Investigating the development and use of phylogenetic representations by college undergraduates in a plant systematics course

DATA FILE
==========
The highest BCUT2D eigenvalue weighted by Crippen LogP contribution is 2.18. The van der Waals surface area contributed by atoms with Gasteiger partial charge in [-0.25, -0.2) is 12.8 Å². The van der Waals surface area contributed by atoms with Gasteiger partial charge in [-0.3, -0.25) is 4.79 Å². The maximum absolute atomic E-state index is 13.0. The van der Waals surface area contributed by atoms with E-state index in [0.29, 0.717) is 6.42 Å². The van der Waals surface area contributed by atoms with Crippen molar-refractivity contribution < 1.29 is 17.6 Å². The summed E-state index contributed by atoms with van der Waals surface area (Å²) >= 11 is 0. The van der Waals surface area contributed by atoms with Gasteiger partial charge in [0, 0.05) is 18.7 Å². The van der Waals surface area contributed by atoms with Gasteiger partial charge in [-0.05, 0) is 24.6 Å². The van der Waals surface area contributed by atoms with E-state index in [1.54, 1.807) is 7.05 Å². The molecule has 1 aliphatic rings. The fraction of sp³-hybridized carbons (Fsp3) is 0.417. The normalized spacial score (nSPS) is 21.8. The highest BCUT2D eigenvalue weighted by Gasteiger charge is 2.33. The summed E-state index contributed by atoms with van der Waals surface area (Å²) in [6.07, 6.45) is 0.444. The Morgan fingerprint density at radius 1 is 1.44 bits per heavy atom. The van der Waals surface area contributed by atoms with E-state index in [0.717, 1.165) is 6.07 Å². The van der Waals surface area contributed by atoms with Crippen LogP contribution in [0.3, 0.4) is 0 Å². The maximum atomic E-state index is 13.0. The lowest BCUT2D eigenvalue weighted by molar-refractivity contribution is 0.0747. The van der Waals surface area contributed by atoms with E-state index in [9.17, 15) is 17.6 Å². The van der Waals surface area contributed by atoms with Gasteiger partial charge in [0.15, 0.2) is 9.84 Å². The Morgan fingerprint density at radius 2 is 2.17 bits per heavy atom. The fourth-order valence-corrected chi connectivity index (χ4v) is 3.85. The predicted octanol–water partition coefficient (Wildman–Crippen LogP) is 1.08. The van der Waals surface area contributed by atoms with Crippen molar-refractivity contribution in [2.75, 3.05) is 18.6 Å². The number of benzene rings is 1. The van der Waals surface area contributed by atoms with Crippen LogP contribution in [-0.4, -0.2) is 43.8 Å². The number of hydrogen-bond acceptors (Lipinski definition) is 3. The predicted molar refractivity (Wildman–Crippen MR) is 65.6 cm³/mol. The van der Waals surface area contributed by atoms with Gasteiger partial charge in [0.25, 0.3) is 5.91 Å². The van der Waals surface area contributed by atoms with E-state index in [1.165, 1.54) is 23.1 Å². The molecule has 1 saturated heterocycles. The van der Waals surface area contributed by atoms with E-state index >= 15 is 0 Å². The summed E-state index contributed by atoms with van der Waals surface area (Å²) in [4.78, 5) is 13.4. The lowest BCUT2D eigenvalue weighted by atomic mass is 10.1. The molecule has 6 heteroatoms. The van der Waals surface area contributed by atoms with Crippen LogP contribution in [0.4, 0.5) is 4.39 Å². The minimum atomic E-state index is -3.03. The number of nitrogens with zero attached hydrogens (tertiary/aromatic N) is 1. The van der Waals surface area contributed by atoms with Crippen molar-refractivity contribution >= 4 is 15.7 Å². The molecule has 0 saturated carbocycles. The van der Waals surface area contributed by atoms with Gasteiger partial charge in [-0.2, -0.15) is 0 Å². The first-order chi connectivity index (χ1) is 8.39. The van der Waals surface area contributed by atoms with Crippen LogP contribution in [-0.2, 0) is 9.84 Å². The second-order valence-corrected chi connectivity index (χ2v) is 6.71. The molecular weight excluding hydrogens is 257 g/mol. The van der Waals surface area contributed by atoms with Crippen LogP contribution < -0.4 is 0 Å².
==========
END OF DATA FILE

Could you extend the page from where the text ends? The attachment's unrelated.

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Representations are critical tools for visualizing complex scientific knowledge. However, there is limited research investigating how students gain representational competence in biology, specifically in evolution. In evolutionary biology, phylogenetic trees are generated to represent evolutionary relationships among taxa. Unfortunately, these trees are not well understood by students. In this study, I used open-ended student responses from pre/posttests, interviews, reflective journal entries, field notes, and course assessments to learn how 27 upper-level undergraduate students enrolled in a plant systematics course used phylogenetic trees and developed tree thinking skills. I identified a) 10 approaches students used to interpret phylogenetic trees and 5 criteria used to compare representations; b) 8 alternative student generated representations and that some students were not able to generate any representation to illustrate a given phylogenetic scenario; and c) improvements in students' overall tree thinking, with greater improvement in tree reading than tree building. During the course, students were exposed to 3 instructional interventions to improve their tree thinking skills. I identified 16 core skills necessary for students to develop competence in tree reading and tree building. I proposed 7 levels of representational competence (Levels 0-6) based on these core skills. This empirical framework for representational competence in tree thinking will inform the design of evolution curriculum and maximize the instructional potential of using phylogenetic representations.
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